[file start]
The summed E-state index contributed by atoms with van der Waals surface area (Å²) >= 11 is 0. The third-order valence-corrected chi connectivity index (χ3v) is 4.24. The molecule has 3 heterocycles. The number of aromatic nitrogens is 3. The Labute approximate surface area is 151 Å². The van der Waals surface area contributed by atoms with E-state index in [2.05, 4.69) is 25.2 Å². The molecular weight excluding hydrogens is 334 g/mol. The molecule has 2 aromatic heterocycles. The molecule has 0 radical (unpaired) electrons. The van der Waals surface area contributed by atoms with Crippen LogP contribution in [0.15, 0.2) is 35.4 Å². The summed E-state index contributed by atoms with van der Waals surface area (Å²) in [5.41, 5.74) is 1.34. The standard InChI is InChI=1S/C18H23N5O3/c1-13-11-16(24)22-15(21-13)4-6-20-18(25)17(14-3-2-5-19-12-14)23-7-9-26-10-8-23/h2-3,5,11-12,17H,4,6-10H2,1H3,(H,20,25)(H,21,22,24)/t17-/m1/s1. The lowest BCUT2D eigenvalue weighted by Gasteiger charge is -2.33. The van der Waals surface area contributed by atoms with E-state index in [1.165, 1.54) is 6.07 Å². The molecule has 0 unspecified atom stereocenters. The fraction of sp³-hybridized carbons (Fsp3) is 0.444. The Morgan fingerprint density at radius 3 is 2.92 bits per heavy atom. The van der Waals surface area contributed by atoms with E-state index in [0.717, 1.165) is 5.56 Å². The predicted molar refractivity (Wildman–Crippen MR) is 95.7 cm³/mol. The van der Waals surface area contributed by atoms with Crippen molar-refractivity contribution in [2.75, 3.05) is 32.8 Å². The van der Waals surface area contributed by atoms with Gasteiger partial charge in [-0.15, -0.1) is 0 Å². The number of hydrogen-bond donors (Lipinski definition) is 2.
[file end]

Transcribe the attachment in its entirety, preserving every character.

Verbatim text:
The summed E-state index contributed by atoms with van der Waals surface area (Å²) >= 11 is 0. The third-order valence-corrected chi connectivity index (χ3v) is 4.24. The molecule has 3 heterocycles. The number of aromatic nitrogens is 3. The Labute approximate surface area is 151 Å². The van der Waals surface area contributed by atoms with E-state index in [2.05, 4.69) is 25.2 Å². The molecular weight excluding hydrogens is 334 g/mol. The molecule has 2 aromatic heterocycles. The molecule has 0 radical (unpaired) electrons. The van der Waals surface area contributed by atoms with Crippen LogP contribution in [0.15, 0.2) is 35.4 Å². The summed E-state index contributed by atoms with van der Waals surface area (Å²) in [5.41, 5.74) is 1.34. The standard InChI is InChI=1S/C18H23N5O3/c1-13-11-16(24)22-15(21-13)4-6-20-18(25)17(14-3-2-5-19-12-14)23-7-9-26-10-8-23/h2-3,5,11-12,17H,4,6-10H2,1H3,(H,20,25)(H,21,22,24)/t17-/m1/s1. The lowest BCUT2D eigenvalue weighted by Gasteiger charge is -2.33. The van der Waals surface area contributed by atoms with E-state index in [1.165, 1.54) is 6.07 Å². The molecule has 0 unspecified atom stereocenters. The fraction of sp³-hybridized carbons (Fsp3) is 0.444. The Morgan fingerprint density at radius 3 is 2.92 bits per heavy atom. The van der Waals surface area contributed by atoms with E-state index in [0.717, 1.165) is 5.56 Å². The predicted molar refractivity (Wildman–Crippen MR) is 95.7 cm³/mol. The van der Waals surface area contributed by atoms with Crippen molar-refractivity contribution in [2.75, 3.05) is 32.8 Å². The van der Waals surface area contributed by atoms with Gasteiger partial charge in [-0.15, -0.1) is 0 Å². The number of hydrogen-bond donors (Lipinski definition) is 2.